Introducing Gadling’s newest feature, Plane Answers, where our resident commercial pilot, Kent Wien, answers your questions about everything from take off to touch down and beyond. Have a question of your own? Ask away! Here’s the first question and answer:
I have a question on how the majors promote pilots. Do pilots start out as (say in AA’s case) an MD-80 co-pilot and go to MD-80 captain, then 75/76 co-pilot to 75/76 captain to 777 co-pilot etc..? Also do the Captain’s fly reserve as well?
Thanks Matt for the first question in our Plane Answers feature. You’ve touched on a subject that my neighbors and friends often ask.
I mentioned in one of the Cockpit Chronicles how seniority controls what kind of schedule you’ll be flying. Even more significant than your monthly schedule or when you’ll be taking your vacation is what position you’ll be flying. This is driven entirely by your seniority.
Every airline is different, but typically you’ll start out as an MD-80 or 737 co-pilot. Up until 2002 at my company, you may have started in the flight engineer position of the 727. That’s the guy who sat sideways and controlled the aircraft systems, such as the fuel balance, hydraulics, electrical system and the air-conditioning and pressurization. I did this for four years before upgrading to the right seat (co-pilot) of the MD-80. I was just thrilled to get a view out the window finally, and the first opening just happened to be in Boston where I wanted to end up anyway.
When our company started buying the new generation 737-800’s I went to that as a co-pilot. The pay was very close to the MD-80, but I was thrilled to be flying the non-stop Seattle flights where my parents live. Three years later I jumped up to the 757/767 to fly internationally, still as a co-pilot. For a short time, one month to be exact, I flew the 777 out of New York before getting displaced from it back to Boston on the 757/767.
So typically you’ll work your way up through ever larger airplanes (which usually pay more) while sitting in the right seat before making the jump to the left seat in the smaller narrow-body aircraft. This often results in a 20-40% pay raise.
There are exceptions of course. Some pilots stay in the same airplane for their entire career–especially if their airline flies only one type, as is the case at Southwest. Other pilots might want to choose to fly as a co-pilot for a few more years to enjoy their seniority in that seat. They would hold better schedules as a co-pilot, but once they move over to captain, they’ll likely be near the bottom of that list, which means flying on reserve (on call) again–which happens to be the answer to your second question.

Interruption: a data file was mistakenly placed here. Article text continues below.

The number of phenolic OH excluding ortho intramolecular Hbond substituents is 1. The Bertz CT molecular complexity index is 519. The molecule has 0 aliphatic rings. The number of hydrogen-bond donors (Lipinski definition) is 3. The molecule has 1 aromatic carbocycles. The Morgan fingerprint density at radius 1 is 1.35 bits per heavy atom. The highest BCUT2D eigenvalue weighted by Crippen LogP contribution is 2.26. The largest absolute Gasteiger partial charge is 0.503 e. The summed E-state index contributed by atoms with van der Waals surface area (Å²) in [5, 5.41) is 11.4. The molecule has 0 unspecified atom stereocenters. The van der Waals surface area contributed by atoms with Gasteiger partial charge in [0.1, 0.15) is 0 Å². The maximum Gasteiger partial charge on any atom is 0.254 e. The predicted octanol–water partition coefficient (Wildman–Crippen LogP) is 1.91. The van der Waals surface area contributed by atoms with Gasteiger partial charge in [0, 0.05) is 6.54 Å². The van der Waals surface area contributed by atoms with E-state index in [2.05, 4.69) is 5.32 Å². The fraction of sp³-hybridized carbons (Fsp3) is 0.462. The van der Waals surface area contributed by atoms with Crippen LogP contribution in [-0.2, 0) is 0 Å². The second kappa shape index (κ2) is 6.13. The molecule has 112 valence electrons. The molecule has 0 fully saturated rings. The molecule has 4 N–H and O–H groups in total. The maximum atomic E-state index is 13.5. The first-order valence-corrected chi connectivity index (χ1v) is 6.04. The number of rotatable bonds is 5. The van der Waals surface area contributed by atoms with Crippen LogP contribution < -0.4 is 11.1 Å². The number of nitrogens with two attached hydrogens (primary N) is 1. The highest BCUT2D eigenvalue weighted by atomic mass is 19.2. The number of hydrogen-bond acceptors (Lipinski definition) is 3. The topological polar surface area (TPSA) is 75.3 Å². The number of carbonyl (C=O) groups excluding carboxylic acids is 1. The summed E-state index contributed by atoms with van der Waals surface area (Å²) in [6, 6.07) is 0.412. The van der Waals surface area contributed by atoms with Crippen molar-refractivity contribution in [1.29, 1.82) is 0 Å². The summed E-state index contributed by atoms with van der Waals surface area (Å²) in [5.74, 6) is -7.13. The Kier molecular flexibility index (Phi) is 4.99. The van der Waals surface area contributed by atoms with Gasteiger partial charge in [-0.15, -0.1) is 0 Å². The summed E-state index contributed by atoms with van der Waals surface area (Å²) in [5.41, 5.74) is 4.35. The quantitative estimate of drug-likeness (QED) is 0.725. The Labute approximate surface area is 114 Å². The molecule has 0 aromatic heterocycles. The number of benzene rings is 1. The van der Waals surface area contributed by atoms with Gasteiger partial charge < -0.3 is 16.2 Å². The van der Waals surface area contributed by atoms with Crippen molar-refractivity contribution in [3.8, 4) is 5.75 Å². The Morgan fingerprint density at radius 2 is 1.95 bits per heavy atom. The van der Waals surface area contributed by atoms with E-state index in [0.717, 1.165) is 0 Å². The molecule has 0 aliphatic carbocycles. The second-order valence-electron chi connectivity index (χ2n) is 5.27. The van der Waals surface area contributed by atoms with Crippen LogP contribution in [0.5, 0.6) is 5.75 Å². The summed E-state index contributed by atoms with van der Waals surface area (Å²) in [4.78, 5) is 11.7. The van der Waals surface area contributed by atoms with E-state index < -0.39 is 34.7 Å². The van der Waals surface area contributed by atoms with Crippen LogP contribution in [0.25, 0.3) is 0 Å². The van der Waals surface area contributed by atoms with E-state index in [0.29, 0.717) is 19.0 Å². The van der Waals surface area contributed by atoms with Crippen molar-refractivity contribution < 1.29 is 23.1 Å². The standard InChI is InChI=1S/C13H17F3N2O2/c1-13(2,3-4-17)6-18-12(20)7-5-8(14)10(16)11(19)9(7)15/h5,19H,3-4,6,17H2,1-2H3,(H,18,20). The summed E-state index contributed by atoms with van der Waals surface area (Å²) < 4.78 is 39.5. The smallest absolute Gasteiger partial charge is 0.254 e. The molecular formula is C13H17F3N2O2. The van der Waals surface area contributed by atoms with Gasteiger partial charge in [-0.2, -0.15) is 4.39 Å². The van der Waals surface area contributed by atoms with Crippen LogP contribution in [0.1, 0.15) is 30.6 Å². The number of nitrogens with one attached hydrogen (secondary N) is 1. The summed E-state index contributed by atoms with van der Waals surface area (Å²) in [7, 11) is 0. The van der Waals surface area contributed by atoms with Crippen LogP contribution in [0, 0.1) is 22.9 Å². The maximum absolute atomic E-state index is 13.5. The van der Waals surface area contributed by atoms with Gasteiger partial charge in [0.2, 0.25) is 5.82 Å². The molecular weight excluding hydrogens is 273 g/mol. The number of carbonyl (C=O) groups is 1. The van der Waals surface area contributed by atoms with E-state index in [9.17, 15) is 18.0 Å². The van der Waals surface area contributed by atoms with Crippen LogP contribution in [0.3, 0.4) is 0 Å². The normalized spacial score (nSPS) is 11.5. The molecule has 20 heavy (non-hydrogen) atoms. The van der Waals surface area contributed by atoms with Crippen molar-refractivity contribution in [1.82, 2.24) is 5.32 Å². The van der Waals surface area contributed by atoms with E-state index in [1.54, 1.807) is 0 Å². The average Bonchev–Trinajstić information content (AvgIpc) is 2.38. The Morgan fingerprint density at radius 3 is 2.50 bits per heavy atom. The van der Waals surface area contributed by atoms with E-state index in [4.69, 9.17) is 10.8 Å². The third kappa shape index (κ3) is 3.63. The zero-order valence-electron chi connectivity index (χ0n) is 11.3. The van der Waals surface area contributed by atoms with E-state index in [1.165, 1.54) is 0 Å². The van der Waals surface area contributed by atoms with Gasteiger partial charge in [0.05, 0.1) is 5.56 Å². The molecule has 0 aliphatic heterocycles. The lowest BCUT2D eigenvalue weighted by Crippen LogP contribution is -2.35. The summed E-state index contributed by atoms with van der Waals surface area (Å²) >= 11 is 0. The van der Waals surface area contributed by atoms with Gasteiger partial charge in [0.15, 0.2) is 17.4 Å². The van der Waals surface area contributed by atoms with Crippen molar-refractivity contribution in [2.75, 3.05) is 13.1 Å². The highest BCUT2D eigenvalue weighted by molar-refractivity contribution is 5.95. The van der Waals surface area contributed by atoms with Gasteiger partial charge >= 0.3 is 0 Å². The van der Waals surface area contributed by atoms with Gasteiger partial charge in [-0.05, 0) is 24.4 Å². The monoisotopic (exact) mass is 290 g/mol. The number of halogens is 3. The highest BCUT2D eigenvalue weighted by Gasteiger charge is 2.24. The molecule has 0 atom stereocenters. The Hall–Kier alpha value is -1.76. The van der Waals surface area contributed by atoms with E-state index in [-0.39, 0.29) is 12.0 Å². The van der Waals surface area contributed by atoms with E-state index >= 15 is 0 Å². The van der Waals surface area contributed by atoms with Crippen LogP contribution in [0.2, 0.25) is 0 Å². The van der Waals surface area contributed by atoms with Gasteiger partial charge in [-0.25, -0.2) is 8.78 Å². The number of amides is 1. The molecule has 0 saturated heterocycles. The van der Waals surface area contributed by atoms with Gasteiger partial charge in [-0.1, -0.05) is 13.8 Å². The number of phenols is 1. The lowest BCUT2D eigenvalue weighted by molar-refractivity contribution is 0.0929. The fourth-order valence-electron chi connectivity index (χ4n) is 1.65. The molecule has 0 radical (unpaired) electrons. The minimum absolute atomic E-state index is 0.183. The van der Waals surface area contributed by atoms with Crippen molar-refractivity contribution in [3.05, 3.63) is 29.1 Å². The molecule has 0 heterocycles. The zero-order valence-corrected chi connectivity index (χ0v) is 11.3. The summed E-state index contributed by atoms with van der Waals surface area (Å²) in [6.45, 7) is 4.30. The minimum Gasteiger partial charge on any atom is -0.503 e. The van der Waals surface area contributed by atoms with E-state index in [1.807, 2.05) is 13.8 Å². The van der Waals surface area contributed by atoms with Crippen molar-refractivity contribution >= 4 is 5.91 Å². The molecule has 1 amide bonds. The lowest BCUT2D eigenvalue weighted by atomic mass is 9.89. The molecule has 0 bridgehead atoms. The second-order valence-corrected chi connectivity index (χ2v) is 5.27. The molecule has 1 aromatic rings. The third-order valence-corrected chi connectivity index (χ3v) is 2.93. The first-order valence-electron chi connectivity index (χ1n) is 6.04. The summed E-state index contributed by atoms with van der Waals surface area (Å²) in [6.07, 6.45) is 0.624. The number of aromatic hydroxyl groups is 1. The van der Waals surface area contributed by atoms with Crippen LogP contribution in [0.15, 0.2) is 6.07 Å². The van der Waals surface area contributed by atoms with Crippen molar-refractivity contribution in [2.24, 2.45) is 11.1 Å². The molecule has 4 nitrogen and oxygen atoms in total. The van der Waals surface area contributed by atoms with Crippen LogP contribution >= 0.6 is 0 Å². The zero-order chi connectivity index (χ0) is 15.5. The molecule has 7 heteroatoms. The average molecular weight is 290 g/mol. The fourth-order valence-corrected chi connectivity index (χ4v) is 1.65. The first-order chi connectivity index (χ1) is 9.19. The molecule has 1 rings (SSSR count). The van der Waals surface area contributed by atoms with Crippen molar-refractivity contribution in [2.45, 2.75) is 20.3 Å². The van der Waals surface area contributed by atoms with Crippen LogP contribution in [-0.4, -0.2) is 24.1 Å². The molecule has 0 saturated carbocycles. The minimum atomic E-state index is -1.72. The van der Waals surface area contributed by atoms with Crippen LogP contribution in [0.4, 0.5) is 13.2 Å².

The time to upgrade to the left seat is different at every airline. It’s entirely dependent on how much the company is growing and how many pilots are retiring. At my airline, movement into the left seat has been excruciatingly slow. I’m in my 16th year and I will have to wait for another two years or so before enough retirements allow me to upgrade to captain on the MD-80 in New York. If I elect to stay in Boston, it will likely take another year or so on top of that.
Other airlines have grown rapidly in the past few years. Continental has a few pilots that recently upgraded to captain with less than three years of seniority. Compare that with our most junior co-pilots who were hired at least eight years ago.
In addition to actually being able to hold the captain position with your seniority, you’ll also have to successfully pass your checkride before you can move into the pilot in command position. Failure to do so means you’ll have to go back to the co-pilot position. But some airlines have an up-or-out policy, meaning that you’ll have to successfully advance to captain if you want to continue working there.
So you might ask why pilots stay at a slow moving airline instead of leaving and taking their experience to another carrier. Pilots almost never quit to fly somewhere else because they’d have to start at the bottom of the other companies list regardless of their level of experience. This could leave them vulnerable to a furlough if that company cut back on it’s capacity.
Do you have a question to ask Gadling’s resident commercial pilot? Head on over to this form and ask away!